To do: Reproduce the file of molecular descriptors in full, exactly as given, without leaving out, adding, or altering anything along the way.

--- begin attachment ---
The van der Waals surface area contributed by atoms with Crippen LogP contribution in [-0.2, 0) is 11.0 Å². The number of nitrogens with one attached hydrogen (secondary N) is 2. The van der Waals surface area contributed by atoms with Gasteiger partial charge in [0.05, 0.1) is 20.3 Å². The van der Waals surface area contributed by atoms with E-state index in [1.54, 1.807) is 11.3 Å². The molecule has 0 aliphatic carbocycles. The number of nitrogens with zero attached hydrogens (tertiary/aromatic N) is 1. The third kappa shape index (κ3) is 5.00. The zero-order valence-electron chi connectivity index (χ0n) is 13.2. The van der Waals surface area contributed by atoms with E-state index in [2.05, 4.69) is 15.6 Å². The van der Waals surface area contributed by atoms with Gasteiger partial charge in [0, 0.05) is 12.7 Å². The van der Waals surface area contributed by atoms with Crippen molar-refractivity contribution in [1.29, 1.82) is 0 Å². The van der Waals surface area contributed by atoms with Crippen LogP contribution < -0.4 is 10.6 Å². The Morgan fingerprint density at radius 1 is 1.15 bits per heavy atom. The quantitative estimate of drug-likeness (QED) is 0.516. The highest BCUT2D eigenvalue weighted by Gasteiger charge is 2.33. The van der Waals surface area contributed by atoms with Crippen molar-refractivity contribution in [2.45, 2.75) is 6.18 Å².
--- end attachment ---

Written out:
The van der Waals surface area contributed by atoms with Crippen LogP contribution in [-0.2, 0) is 11.0 Å². The number of nitrogens with one attached hydrogen (secondary N) is 2. The van der Waals surface area contributed by atoms with Gasteiger partial charge in [0.05, 0.1) is 20.3 Å². The van der Waals surface area contributed by atoms with E-state index in [1.54, 1.807) is 11.3 Å². The molecule has 0 aliphatic carbocycles. The number of nitrogens with zero attached hydrogens (tertiary/aromatic N) is 1. The third kappa shape index (κ3) is 5.00. The zero-order valence-electron chi connectivity index (χ0n) is 13.2. The van der Waals surface area contributed by atoms with E-state index in [2.05, 4.69) is 15.6 Å². The van der Waals surface area contributed by atoms with Gasteiger partial charge in [0, 0.05) is 12.7 Å². The van der Waals surface area contributed by atoms with Crippen molar-refractivity contribution in [1.29, 1.82) is 0 Å². The van der Waals surface area contributed by atoms with Crippen LogP contribution < -0.4 is 10.6 Å². The Morgan fingerprint density at radius 1 is 1.15 bits per heavy atom. The quantitative estimate of drug-likeness (QED) is 0.516. The highest BCUT2D eigenvalue weighted by Gasteiger charge is 2.33. The van der Waals surface area contributed by atoms with Crippen molar-refractivity contribution in [2.45, 2.75) is 6.18 Å².